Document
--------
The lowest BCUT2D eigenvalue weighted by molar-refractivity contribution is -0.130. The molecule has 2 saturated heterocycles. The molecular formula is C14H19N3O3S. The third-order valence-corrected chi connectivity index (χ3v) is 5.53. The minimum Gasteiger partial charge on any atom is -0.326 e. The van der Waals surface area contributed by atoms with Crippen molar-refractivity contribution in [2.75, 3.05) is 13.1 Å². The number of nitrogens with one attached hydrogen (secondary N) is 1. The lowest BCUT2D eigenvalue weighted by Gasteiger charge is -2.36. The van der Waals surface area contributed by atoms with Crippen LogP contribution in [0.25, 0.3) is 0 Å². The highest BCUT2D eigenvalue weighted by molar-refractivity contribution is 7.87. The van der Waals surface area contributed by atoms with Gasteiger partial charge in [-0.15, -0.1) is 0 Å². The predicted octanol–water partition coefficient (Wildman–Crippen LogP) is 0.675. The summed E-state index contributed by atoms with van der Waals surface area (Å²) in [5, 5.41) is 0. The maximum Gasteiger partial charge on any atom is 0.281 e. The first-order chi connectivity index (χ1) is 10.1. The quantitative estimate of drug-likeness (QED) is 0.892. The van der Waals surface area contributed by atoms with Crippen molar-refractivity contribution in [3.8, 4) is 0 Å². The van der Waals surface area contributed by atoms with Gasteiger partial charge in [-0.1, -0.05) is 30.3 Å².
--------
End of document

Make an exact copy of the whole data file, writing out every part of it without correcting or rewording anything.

The lowest BCUT2D eigenvalue weighted by molar-refractivity contribution is -0.130. The molecule has 2 saturated heterocycles. The molecular formula is C14H19N3O3S. The third-order valence-corrected chi connectivity index (χ3v) is 5.53. The minimum Gasteiger partial charge on any atom is -0.326 e. The van der Waals surface area contributed by atoms with Crippen molar-refractivity contribution in [2.75, 3.05) is 13.1 Å². The number of nitrogens with one attached hydrogen (secondary N) is 1. The lowest BCUT2D eigenvalue weighted by Gasteiger charge is -2.36. The van der Waals surface area contributed by atoms with Crippen LogP contribution in [0.25, 0.3) is 0 Å². The highest BCUT2D eigenvalue weighted by molar-refractivity contribution is 7.87. The van der Waals surface area contributed by atoms with Gasteiger partial charge in [-0.15, -0.1) is 0 Å². The predicted octanol–water partition coefficient (Wildman–Crippen LogP) is 0.675. The summed E-state index contributed by atoms with van der Waals surface area (Å²) in [5, 5.41) is 0. The maximum Gasteiger partial charge on any atom is 0.281 e. The first-order chi connectivity index (χ1) is 10.1. The quantitative estimate of drug-likeness (QED) is 0.892. The van der Waals surface area contributed by atoms with Crippen molar-refractivity contribution in [3.8, 4) is 0 Å². The van der Waals surface area contributed by atoms with Gasteiger partial charge in [-0.1, -0.05) is 30.3 Å².